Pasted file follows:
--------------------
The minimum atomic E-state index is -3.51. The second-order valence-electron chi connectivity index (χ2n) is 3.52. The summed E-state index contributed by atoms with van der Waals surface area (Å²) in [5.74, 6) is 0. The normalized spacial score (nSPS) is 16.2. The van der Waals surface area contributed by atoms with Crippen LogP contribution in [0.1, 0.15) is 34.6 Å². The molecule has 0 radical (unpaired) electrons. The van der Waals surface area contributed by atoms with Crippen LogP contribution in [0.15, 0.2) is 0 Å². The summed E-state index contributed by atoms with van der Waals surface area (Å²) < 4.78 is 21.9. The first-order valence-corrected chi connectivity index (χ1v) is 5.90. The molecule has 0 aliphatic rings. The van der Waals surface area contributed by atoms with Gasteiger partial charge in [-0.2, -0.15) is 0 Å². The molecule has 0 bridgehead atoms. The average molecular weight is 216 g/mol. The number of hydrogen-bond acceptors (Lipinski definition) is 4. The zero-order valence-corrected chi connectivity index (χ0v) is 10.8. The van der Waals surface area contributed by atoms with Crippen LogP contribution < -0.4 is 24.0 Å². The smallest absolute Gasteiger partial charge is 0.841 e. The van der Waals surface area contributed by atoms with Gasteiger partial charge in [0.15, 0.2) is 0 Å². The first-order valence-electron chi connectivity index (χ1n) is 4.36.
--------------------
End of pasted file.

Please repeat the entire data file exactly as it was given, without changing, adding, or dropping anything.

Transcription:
The minimum atomic E-state index is -3.51. The second-order valence-electron chi connectivity index (χ2n) is 3.52. The summed E-state index contributed by atoms with van der Waals surface area (Å²) in [5.74, 6) is 0. The normalized spacial score (nSPS) is 16.2. The van der Waals surface area contributed by atoms with Crippen LogP contribution in [0.1, 0.15) is 34.6 Å². The molecule has 0 radical (unpaired) electrons. The van der Waals surface area contributed by atoms with Crippen LogP contribution in [0.15, 0.2) is 0 Å². The summed E-state index contributed by atoms with van der Waals surface area (Å²) < 4.78 is 21.9. The first-order valence-corrected chi connectivity index (χ1v) is 5.90. The molecule has 0 aliphatic rings. The van der Waals surface area contributed by atoms with Gasteiger partial charge in [-0.2, -0.15) is 0 Å². The molecule has 0 bridgehead atoms. The average molecular weight is 216 g/mol. The number of hydrogen-bond acceptors (Lipinski definition) is 4. The zero-order valence-corrected chi connectivity index (χ0v) is 10.8. The van der Waals surface area contributed by atoms with Crippen LogP contribution < -0.4 is 24.0 Å². The smallest absolute Gasteiger partial charge is 0.841 e. The van der Waals surface area contributed by atoms with Gasteiger partial charge in [0.15, 0.2) is 0 Å². The first-order valence-electron chi connectivity index (χ1n) is 4.36.